Thursday, November 17, 2016


Image result for pilate hand washing

37 Pilate asked him, “So you are a king?” Jesus answered, “You say that I am a king. For this I was born, and for this I came into the world, to testify to the truth. Everyone who belongs to the truth listens to my voice.” 38 Pilate asked him, “What is truth?”

                                                                                 John 18:37-38  (NRSV)

Well, it shouldn't surprise us that "post-truth" has been chosen as the word of the year:

Oxford Dictionaries chose "post-truth" as their word of the year on Wednesday, saying its use had spiked because of the Brexit vote in Britain and the rise of Donald Trump in the United States.
"Post-truth has gone from being a peripheral term to being a mainstay in political commentary," Oxford Dictionaries said in a statement, noting that usage had increased by 2,000 percent since last year. The publisher defined the word as "relating or denoting circumstances in which objective facts are less influential in shaping public opinion than appeals to emotion and personal belief".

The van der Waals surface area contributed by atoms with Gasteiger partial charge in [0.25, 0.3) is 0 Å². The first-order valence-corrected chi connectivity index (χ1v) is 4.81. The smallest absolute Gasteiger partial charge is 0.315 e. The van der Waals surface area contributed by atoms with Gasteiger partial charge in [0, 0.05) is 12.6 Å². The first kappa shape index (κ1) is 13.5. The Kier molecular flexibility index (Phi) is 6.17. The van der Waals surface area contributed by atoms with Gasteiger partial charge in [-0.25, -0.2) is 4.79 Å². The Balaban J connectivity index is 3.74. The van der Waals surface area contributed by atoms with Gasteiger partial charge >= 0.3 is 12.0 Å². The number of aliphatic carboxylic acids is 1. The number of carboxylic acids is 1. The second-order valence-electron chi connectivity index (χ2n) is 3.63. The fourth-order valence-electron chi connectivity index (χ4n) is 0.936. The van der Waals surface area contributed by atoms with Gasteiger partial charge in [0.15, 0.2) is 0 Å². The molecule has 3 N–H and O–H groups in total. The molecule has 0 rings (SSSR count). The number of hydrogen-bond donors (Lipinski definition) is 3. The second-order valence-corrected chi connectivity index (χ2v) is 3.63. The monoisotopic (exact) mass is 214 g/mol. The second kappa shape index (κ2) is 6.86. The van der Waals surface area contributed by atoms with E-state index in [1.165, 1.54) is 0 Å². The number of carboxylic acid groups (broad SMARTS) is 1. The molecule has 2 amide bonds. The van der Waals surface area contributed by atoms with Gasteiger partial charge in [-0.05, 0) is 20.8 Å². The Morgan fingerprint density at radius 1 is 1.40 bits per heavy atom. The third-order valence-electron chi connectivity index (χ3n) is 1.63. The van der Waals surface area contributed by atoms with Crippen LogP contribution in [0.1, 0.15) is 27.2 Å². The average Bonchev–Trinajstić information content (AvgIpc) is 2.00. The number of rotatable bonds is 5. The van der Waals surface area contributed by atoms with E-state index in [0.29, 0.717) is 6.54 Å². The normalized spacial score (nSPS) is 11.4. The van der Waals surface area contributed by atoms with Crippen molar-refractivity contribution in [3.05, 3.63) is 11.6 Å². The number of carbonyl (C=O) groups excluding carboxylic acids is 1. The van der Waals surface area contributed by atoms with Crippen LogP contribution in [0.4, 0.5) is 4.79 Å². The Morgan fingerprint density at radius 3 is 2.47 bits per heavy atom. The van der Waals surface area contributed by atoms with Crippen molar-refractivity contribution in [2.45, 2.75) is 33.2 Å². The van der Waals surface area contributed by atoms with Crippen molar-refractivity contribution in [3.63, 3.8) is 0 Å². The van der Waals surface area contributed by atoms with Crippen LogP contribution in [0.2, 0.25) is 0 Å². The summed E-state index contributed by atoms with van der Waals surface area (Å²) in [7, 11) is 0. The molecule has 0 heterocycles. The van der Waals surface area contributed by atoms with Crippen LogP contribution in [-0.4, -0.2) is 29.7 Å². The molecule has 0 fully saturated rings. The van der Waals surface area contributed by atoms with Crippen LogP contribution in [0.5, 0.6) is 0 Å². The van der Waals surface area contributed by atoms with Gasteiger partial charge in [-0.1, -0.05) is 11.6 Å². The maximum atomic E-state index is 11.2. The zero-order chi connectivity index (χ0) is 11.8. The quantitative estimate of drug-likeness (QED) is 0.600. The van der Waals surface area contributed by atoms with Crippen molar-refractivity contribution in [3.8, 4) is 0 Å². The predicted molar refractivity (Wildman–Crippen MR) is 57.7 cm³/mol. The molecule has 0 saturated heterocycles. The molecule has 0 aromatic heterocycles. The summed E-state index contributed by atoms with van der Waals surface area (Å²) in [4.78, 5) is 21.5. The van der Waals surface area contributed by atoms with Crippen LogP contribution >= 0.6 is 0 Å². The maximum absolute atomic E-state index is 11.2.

A few years ago the term "truthiness" to describe the vague and rather uneasy relationship with the truth which afflicts our society. Post-truth takes this a step further, into a realm where what might appear as flat-out falsehood and lying is ignored or accepted because it fits the convictions of the hearer.

Some would argue that this is what religion is all about, the subjective lens through which we see the world. Sadly, this can be the case, yet we hope that as we discern and listen for the voice of God we will develop a moral and ethical framework based on justice, compassion and abiding love. It would seem that many Christians in the United States readily abandoned any concern about this sort of truth during the recent election. One evangelical leader cogently observed that the religious right had become what it often rails against, a morally relativistic community which no longer cares about reading its moral compass as long as its needs are met.

When Jesus, under arrest, told the Roman procurator Pilate that he had come to bear witness to the truth the cynical response was "what is truth?" The gospel writer John doesn't record a response from Jesus. This was not a comfortable theological chat but a declaration of mission, in spite of the outcome.

After this exchange Pilate admits that there is no real case against Jesus and wants to release him. Instead he does the morally and politically expedient thing, literally washing his hands of responsibility and sending Jesus to be scourged and crucified.

I pray that we will not become a hand-washing, post-truth culture, but I'm discouraged of late. I think of the late, quirky Christian writer Flannery O'Connor who offered "you shall know the truth, and the truth shall make you odd."  How true.


Image result for you shall know the truth and the truth shall make you odd

No comments: